[LINK] Is a Cloned Root Server going to be Big Enough? - NO!

Tom Koltai tomk at unwired.com.au
Sun Oct 25 12:20:29 AEDT 2009

Linkers might be interested in the following paper presented by Duane
Wessels and Geoffrey Sisson at last weeks Nanog (47) Conference


Executive Summary below.

A number of developments within the last 12 months promise to bring
changes to the upper layers of the Domain Name System. In combination,
these changes have the potential to radically transform the DNS root
DNS-OARC has, under a contract with ICANN, studied the impact of these
proposed or imminent changes to the root zone.
One of these changes is the increasing deployment of IPv6 in both the
zone and the TLDs. ICANN has been offering AAAA record publication in
the root zone since 2004; however, uptake has been somewhat slow. Five
years later (July 2009), 169 TLDs have AAAA records while the other 111
do not.
Another significant change is the advancing deployment of DNSSEC. At
present, 10 full-production TLDs are signing their zones. The root zone
remains unsigned, though, and DNSSEC-related records have yet to be
to it. However, parties responsible for the management of the root zone
they expect it to be signed by the end of this year.
The final - and perhaps most significant - change addressed by this
study is
the possibility of introducing new gTLDs. ICANN has proposed a new gTLD
program under which the root zone could grow by orders of magnitude.[1]
In this study, we undertake a number of simulations and measurements
BIND and NSD server software and varying zone sizes to better understand
how these changes may affect the performance of, and resource
for, the root DNS server infrastructure. Our analysis looks at five key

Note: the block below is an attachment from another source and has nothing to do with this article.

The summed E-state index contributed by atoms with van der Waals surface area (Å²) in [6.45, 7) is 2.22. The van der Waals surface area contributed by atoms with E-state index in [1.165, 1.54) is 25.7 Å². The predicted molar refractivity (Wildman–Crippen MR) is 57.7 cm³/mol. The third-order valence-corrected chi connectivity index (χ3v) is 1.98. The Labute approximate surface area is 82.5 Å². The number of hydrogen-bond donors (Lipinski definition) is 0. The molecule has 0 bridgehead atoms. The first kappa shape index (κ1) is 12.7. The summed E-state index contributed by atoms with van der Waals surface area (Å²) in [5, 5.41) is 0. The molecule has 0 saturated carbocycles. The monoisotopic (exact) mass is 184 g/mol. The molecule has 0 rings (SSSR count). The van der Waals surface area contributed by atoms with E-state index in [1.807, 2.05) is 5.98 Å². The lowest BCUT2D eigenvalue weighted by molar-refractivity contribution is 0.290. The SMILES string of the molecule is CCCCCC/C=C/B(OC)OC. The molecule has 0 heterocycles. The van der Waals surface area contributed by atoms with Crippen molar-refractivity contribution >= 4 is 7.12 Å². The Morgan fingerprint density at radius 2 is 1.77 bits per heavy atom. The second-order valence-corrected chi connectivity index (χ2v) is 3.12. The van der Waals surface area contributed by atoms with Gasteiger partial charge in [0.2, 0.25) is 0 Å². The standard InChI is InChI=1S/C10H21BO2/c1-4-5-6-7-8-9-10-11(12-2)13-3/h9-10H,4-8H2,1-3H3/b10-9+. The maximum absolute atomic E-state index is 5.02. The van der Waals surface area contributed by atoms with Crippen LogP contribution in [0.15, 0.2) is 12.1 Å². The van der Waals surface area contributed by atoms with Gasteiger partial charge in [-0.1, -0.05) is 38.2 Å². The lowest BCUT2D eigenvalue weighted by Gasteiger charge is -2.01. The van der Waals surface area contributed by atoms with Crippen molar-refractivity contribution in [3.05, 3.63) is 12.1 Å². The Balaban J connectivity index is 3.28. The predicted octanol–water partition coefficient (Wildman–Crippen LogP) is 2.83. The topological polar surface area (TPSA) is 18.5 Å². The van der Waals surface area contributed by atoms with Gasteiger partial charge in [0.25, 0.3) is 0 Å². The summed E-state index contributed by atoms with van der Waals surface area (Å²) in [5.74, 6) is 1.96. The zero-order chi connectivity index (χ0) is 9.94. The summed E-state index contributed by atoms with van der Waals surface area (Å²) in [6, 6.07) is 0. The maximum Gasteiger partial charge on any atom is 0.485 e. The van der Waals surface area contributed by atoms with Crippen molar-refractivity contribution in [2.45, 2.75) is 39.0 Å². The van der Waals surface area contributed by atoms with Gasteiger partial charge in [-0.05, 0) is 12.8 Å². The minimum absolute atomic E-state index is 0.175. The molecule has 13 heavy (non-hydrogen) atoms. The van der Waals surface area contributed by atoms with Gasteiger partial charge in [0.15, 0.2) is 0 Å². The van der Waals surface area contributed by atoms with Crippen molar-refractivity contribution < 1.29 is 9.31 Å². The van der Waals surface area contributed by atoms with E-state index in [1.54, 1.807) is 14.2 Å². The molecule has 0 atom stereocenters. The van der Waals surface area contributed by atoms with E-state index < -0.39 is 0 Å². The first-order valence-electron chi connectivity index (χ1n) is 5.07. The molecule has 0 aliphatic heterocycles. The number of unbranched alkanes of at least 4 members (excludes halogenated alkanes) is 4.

that would have an impact on operations: zone size, name server reload
restart times, DNS response latency, inter-nameserver bandwidth
and potential increases in TCP usage.
Our analysis of zone size focuses on memory usage. As expected, we find
that memory requirements increase linearly with zone size. We also find
that, for a given number of TLDs, signing the zone increases the memory
requirement by a factor of 1.5-2. Additionally, we find that 32 GB of
memory is insufficient for serving a very large root zone (e.g., a
signed zone
with 10 million TLDs), particularly when using NSD.
The response latency measurements find negligible increases (typically
than one millisecond) with NSD. For BIND (9.6.0-P1), however, we find
response time degradation with a large signed root zone (e.g., greater
100,000 TLDs). With a 100,000 TLD signed zone, BIND drops nearly 30%
of all queries sent at a rate of 5000 queries per second. With a one
TLD signed zone, BIND drops over 80%. NSD also begins to show some
signs of stress with a very large (4.5 million TLD) zone where over 40%
queries are dropped.
The reload and restart times measurements are relatively straightforward
and contain no real surprises. Loading and reloading times are generally
to zone size. Loading a 1 million TLD signed zone takes 190 seconds
with BIND and 227 seconds with NSD.
To measure inter-nameserver bandwidth we performed a number of zone
transfers between master and slave nameservers. We tested both standard
(AXFR) and incremental (IXFR) zone transfer mechanisms. One interesting
result of the AXFR test is that an NSD master utilizes 20-30% less
than a BIND master to send a given zone. To assess the duration of a
zone transfer under wide-area network conditions, we introduced
packet loss and delays. A zone transfer experiencing 1% packet loss
more than 2.5 times longer than with no packet loss for any given tested
To explore increased TCP at root servers, we replayed real query streams
to servers with signed zones. We found that between 0.3% and 0.8% of
responses to UDP queries would be truncated, likely causing most these
clients to fall back to TCP. This means that root servers can expect to
at least an order of magnitude increase (e.g., from 5 to 50 per second)
queries over TCP when the root zone is signed. Additionally, we found
a large (e.g., one million TLD) signed root zone will likely result in a
higher proportion of TCP queries than a signed version of the current
Finally, we examined data for the .org TLD from before and after DNSSEC
was deployed and found evidence suggesting that the actual increase in
queries could be significantly higher than can be forecast by evaluating
current DNS traffic patterns.

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